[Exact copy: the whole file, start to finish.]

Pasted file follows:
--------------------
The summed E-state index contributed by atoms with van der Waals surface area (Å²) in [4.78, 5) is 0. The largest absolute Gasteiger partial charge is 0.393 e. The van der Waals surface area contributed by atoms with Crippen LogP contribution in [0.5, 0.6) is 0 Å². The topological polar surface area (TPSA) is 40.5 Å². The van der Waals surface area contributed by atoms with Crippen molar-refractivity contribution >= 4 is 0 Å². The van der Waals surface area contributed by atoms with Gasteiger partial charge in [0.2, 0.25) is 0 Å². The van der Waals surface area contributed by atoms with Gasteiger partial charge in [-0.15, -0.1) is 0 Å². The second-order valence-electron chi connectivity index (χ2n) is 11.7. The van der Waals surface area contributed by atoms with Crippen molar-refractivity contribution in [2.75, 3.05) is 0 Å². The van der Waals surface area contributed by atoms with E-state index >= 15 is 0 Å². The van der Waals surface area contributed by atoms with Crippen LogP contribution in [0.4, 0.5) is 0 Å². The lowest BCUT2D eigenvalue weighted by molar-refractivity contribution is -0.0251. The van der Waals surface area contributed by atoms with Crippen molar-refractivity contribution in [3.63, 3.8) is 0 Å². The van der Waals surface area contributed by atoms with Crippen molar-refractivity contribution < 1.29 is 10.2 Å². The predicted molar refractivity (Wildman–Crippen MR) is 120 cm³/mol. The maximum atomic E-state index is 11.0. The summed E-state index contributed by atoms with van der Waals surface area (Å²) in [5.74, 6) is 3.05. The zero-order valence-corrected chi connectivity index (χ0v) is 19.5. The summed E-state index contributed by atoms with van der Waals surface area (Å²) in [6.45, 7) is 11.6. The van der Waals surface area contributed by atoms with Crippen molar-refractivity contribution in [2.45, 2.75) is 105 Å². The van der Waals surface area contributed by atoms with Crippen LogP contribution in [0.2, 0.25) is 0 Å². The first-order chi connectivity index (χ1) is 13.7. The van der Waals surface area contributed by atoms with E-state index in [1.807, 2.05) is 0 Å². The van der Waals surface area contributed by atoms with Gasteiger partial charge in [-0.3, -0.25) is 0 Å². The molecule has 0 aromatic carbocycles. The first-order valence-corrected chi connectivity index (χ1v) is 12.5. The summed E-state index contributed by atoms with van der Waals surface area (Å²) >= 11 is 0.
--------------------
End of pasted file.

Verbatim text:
The summed E-state index contributed by atoms with van der Waals surface area (Å²) in [4.78, 5) is 0. The largest absolute Gasteiger partial charge is 0.393 e. The van der Waals surface area contributed by atoms with Crippen LogP contribution in [0.5, 0.6) is 0 Å². The topological polar surface area (TPSA) is 40.5 Å². The van der Waals surface area contributed by atoms with Crippen molar-refractivity contribution >= 4 is 0 Å². The van der Waals surface area contributed by atoms with Gasteiger partial charge in [0.2, 0.25) is 0 Å². The van der Waals surface area contributed by atoms with Gasteiger partial charge in [-0.15, -0.1) is 0 Å². The second-order valence-electron chi connectivity index (χ2n) is 11.7. The van der Waals surface area contributed by atoms with Crippen molar-refractivity contribution in [2.75, 3.05) is 0 Å². The van der Waals surface area contributed by atoms with E-state index >= 15 is 0 Å². The van der Waals surface area contributed by atoms with Crippen LogP contribution in [0.4, 0.5) is 0 Å². The lowest BCUT2D eigenvalue weighted by molar-refractivity contribution is -0.0251. The van der Waals surface area contributed by atoms with Crippen molar-refractivity contribution in [3.63, 3.8) is 0 Å². The van der Waals surface area contributed by atoms with Crippen molar-refractivity contribution < 1.29 is 10.2 Å². The predicted molar refractivity (Wildman–Crippen MR) is 120 cm³/mol. The maximum atomic E-state index is 11.0. The summed E-state index contributed by atoms with van der Waals surface area (Å²) in [5.74, 6) is 3.05. The zero-order valence-corrected chi connectivity index (χ0v) is 19.5. The summed E-state index contributed by atoms with van der Waals surface area (Å²) in [6.45, 7) is 11.6. The van der Waals surface area contributed by atoms with Crippen molar-refractivity contribution in [2.45, 2.75) is 105 Å². The van der Waals surface area contributed by atoms with Crippen LogP contribution in [0.2, 0.25) is 0 Å². The first-order chi connectivity index (χ1) is 13.7. The van der Waals surface area contributed by atoms with E-state index in [1.807, 2.05) is 0 Å². The van der Waals surface area contributed by atoms with Gasteiger partial charge in [-0.3, -0.25) is 0 Å². The molecule has 0 aromatic carbocycles. The first-order valence-corrected chi connectivity index (χ1v) is 12.5. The summed E-state index contributed by atoms with van der Waals surface area (Å²) >= 11 is 0.